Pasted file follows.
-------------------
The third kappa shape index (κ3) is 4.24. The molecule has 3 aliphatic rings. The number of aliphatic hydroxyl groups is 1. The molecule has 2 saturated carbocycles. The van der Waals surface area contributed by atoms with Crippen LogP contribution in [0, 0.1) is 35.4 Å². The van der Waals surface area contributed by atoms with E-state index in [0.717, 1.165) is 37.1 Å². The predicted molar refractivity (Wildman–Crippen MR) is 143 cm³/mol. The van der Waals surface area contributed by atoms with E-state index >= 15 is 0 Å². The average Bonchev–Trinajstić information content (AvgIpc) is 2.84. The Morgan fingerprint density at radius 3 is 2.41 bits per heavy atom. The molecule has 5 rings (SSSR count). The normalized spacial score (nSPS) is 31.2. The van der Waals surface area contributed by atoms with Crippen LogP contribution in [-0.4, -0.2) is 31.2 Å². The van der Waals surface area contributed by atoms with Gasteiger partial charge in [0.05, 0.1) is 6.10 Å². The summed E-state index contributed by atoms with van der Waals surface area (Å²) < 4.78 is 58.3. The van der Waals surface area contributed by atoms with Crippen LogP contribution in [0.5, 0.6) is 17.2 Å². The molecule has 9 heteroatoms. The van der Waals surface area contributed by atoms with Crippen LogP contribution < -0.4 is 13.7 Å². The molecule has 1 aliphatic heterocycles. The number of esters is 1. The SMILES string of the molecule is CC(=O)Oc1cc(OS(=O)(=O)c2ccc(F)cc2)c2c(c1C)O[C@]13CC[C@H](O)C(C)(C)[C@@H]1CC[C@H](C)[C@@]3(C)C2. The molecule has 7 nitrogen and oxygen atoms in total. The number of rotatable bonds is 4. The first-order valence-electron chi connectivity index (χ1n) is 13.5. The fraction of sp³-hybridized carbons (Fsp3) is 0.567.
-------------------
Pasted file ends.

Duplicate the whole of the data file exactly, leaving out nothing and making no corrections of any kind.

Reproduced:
The third kappa shape index (κ3) is 4.24. The molecule has 3 aliphatic rings. The number of aliphatic hydroxyl groups is 1. The molecule has 2 saturated carbocycles. The van der Waals surface area contributed by atoms with Crippen LogP contribution in [0, 0.1) is 35.4 Å². The van der Waals surface area contributed by atoms with E-state index in [0.717, 1.165) is 37.1 Å². The predicted molar refractivity (Wildman–Crippen MR) is 143 cm³/mol. The van der Waals surface area contributed by atoms with E-state index >= 15 is 0 Å². The average Bonchev–Trinajstić information content (AvgIpc) is 2.84. The Morgan fingerprint density at radius 3 is 2.41 bits per heavy atom. The molecule has 5 rings (SSSR count). The normalized spacial score (nSPS) is 31.2. The van der Waals surface area contributed by atoms with Crippen LogP contribution in [-0.4, -0.2) is 31.2 Å². The van der Waals surface area contributed by atoms with Gasteiger partial charge in [0.05, 0.1) is 6.10 Å². The summed E-state index contributed by atoms with van der Waals surface area (Å²) < 4.78 is 58.3. The van der Waals surface area contributed by atoms with Crippen LogP contribution in [0.5, 0.6) is 17.2 Å². The molecule has 9 heteroatoms. The van der Waals surface area contributed by atoms with Crippen LogP contribution < -0.4 is 13.7 Å². The molecule has 1 aliphatic heterocycles. The number of esters is 1. The SMILES string of the molecule is CC(=O)Oc1cc(OS(=O)(=O)c2ccc(F)cc2)c2c(c1C)O[C@]13CC[C@H](O)C(C)(C)[C@@H]1CC[C@H](C)[C@@]3(C)C2. The molecule has 7 nitrogen and oxygen atoms in total. The number of rotatable bonds is 4. The first-order valence-electron chi connectivity index (χ1n) is 13.5. The fraction of sp³-hybridized carbons (Fsp3) is 0.567.